IMG_3018At least with the larger mammals.  Tiny squid?  Well, it’s just pleasure to eat them whole.  Above, hotaru ika sushi at Kamitori, one of the finest preparations of squid I’ve ever eaten in my life.  Hotaru means firefly, and these little guys, about an inch or two long, bioluminesce in the dark water.  And since I’ve long suspected that squid were ruined for me after the most exquisite experience eating ika sashimi on a boat in the middle of the Sea of Japan, freshly hauled from the water, I’m so grateful.  Once again Chef Masa has filled me with unspeakable joy by serving sea creatures with respect and craft.  And no eyeballs, which were kindly removed.

Also, I was honored to join some of my students for an adventure this week at Spring Garden restaurant in Springfield, where we tried some of the more unusual items on the menu, including rabbit in a clay pot with ginger, salt-and-pepper fried chicken cartilage, stir-fried elk with onions and peppers, “saliva” chicken in a spicy sauce, and a dish that will horrify the local sportsfans among us, spicy duck chins with their little tongues a-waggin’ (top photo).  Below, you can see the English translation of the menu and the other dishes we enjoyed.

Spring Garden is a challenge, but it also has great possibilities on the Chinese menu even if you’re not into nose-to-tail cooking or exotic birds and reptiles.  You might also, if you must, order from the American menu with all the standards.  If you’re curious about the duck chins, which are of course the lower part of the duck bill, they are crunchy on the tip, and you eat the tongue, then pick at the meat at the base of the bill.  The chicken cartilage was crunchy, as expected; it was chopped into chunks and deep-fried in a batter lively with salt and Sichuan peppercorn, and decorated with chiles. Saliva chicken seemed to be steamed chicken in a spicy sauce — probably my favorite of all the dishes of the night.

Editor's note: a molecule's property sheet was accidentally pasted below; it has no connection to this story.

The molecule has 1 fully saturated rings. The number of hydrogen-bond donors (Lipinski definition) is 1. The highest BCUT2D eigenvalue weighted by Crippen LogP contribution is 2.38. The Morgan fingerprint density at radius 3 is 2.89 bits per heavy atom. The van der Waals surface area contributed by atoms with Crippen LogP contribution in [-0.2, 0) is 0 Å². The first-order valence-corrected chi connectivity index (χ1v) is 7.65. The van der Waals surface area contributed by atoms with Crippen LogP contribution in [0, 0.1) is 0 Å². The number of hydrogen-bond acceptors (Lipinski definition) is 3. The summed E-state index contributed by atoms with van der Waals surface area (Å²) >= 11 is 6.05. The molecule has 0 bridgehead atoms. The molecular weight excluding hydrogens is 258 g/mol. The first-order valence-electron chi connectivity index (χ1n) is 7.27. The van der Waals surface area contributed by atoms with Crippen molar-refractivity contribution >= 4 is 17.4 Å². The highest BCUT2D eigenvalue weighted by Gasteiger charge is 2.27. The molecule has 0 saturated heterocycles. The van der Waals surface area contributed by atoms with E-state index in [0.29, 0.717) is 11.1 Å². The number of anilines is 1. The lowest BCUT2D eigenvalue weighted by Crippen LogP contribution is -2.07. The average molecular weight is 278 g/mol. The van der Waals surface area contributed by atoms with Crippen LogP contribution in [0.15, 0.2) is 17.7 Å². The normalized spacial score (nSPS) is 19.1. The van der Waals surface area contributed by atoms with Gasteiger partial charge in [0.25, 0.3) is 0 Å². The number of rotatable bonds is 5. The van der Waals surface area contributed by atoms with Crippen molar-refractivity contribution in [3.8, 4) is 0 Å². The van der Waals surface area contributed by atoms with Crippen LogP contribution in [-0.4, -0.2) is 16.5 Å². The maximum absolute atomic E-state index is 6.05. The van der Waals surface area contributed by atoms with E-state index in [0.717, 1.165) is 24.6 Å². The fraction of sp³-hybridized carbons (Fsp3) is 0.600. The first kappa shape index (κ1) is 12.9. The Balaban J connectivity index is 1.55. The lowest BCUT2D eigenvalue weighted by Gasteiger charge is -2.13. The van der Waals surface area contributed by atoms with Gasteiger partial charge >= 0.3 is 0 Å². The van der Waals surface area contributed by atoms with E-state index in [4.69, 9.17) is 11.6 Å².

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Spring Garden Chinese Restaurant on Urbanspoon

one of the best appetizers i’ve ever had: rabbit bistro

And there may even be a couple left, not sure.  Every Friday, Chef Gabriel Gil posts an appetizer and entree special on the Rabbit Bistro Facebook page.  They’re always fascinating, often mysterious, and sometimes challenging.  Separate the boys from the men, that’s what I say.  If you want to try it, relax your inhibitions a bit (might I suggest a cocktail special first?) and trust him.  I know this is contrary to the Eugene Way and the increasingly loathsome American practice of dietary eliminations and inspecting menus for their clinical traits.  So don’t go if you’re worried your needs won’t be met or you use “protein” to describe what you’re ordering for dinner.